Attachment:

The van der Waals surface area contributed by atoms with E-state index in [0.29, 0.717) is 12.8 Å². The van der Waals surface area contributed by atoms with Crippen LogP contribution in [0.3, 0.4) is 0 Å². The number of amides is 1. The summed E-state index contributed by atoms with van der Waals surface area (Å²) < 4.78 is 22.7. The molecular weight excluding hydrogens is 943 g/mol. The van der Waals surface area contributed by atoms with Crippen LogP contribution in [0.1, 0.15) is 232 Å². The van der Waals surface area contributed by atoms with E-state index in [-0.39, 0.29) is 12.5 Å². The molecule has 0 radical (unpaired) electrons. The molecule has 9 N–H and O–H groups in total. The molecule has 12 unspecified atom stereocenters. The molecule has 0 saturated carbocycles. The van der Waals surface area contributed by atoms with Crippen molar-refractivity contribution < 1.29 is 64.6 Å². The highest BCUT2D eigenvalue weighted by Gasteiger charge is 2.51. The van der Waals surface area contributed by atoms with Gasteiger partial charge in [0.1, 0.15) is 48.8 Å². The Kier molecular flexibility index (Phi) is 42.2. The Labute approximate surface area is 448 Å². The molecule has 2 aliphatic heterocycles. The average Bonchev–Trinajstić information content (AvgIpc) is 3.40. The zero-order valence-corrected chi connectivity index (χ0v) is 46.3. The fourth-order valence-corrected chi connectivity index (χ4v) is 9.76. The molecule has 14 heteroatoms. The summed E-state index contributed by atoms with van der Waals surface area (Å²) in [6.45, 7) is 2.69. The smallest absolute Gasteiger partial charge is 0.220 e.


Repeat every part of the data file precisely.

The van der Waals surface area contributed by atoms with E-state index in [0.29, 0.717) is 12.8 Å². The van der Waals surface area contributed by atoms with Crippen LogP contribution in [0.3, 0.4) is 0 Å². The number of amides is 1. The summed E-state index contributed by atoms with van der Waals surface area (Å²) < 4.78 is 22.7. The molecular weight excluding hydrogens is 943 g/mol. The van der Waals surface area contributed by atoms with Crippen LogP contribution in [0.1, 0.15) is 232 Å². The van der Waals surface area contributed by atoms with E-state index in [-0.39, 0.29) is 12.5 Å². The molecule has 0 radical (unpaired) electrons. The molecule has 9 N–H and O–H groups in total. The molecule has 12 unspecified atom stereocenters. The molecule has 0 saturated carbocycles. The van der Waals surface area contributed by atoms with Crippen molar-refractivity contribution < 1.29 is 64.6 Å². The highest BCUT2D eigenvalue weighted by Gasteiger charge is 2.51. The van der Waals surface area contributed by atoms with Gasteiger partial charge in [0.1, 0.15) is 48.8 Å². The Kier molecular flexibility index (Phi) is 42.2. The Labute approximate surface area is 448 Å². The molecule has 2 aliphatic heterocycles. The average Bonchev–Trinajstić information content (AvgIpc) is 3.40. The zero-order valence-corrected chi connectivity index (χ0v) is 46.3. The fourth-order valence-corrected chi connectivity index (χ4v) is 9.76. The molecule has 14 heteroatoms. The summed E-state index contributed by atoms with van der Waals surface area (Å²) in [6.45, 7) is 2.69. The smallest absolute Gasteiger partial charge is 0.220 e.